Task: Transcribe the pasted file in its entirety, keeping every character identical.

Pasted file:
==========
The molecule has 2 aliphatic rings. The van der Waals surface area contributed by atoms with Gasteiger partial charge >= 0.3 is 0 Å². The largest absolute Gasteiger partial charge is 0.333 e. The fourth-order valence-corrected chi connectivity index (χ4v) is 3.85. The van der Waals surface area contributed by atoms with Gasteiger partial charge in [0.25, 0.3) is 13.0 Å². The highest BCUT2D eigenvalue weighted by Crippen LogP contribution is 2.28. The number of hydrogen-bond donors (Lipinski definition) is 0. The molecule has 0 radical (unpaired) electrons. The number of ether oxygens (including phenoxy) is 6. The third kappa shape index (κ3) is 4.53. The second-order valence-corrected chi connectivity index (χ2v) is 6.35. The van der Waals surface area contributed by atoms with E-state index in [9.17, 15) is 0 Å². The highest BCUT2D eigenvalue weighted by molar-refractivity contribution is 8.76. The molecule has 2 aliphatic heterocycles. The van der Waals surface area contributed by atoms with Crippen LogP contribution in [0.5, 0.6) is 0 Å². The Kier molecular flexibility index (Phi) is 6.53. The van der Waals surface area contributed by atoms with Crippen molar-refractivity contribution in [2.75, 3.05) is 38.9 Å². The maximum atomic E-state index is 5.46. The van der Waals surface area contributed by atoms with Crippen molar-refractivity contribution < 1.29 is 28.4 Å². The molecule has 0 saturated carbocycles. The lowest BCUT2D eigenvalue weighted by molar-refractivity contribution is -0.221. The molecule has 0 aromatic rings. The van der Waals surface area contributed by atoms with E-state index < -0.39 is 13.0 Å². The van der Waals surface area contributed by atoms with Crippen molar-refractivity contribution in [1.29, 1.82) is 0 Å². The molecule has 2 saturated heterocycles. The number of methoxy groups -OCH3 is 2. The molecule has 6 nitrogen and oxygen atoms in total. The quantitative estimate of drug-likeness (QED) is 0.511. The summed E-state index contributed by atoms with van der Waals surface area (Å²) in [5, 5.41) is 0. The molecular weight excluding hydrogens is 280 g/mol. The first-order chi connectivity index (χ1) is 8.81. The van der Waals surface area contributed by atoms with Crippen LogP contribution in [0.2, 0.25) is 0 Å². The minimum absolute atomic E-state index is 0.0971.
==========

The molecule has 2 aliphatic rings. The van der Waals surface area contributed by atoms with Gasteiger partial charge >= 0.3 is 0 Å². The largest absolute Gasteiger partial charge is 0.333 e. The fourth-order valence-corrected chi connectivity index (χ4v) is 3.85. The van der Waals surface area contributed by atoms with Gasteiger partial charge in [0.25, 0.3) is 13.0 Å². The highest BCUT2D eigenvalue weighted by Crippen LogP contribution is 2.28. The number of hydrogen-bond donors (Lipinski definition) is 0. The molecule has 0 radical (unpaired) electrons. The number of ether oxygens (including phenoxy) is 6. The third kappa shape index (κ3) is 4.53. The second-order valence-corrected chi connectivity index (χ2v) is 6.35. The van der Waals surface area contributed by atoms with E-state index in [9.17, 15) is 0 Å². The highest BCUT2D eigenvalue weighted by molar-refractivity contribution is 8.76. The molecule has 2 aliphatic heterocycles. The van der Waals surface area contributed by atoms with Crippen LogP contribution in [0.5, 0.6) is 0 Å². The Kier molecular flexibility index (Phi) is 6.53. The van der Waals surface area contributed by atoms with Crippen molar-refractivity contribution in [2.75, 3.05) is 38.9 Å². The maximum atomic E-state index is 5.46. The van der Waals surface area contributed by atoms with Crippen molar-refractivity contribution < 1.29 is 28.4 Å². The molecule has 0 saturated carbocycles. The lowest BCUT2D eigenvalue weighted by molar-refractivity contribution is -0.221. The molecule has 0 aromatic rings. The van der Waals surface area contributed by atoms with E-state index < -0.39 is 13.0 Å². The van der Waals surface area contributed by atoms with Crippen molar-refractivity contribution in [1.29, 1.82) is 0 Å². The molecule has 2 saturated heterocycles. The number of methoxy groups -OCH3 is 2. The molecule has 6 nitrogen and oxygen atoms in total. The quantitative estimate of drug-likeness (QED) is 0.511. The summed E-state index contributed by atoms with van der Waals surface area (Å²) in [5, 5.41) is 0. The molecular weight excluding hydrogens is 280 g/mol. The first-order chi connectivity index (χ1) is 8.81. The van der Waals surface area contributed by atoms with Crippen LogP contribution in [0.2, 0.25) is 0 Å². The minimum absolute atomic E-state index is 0.0971.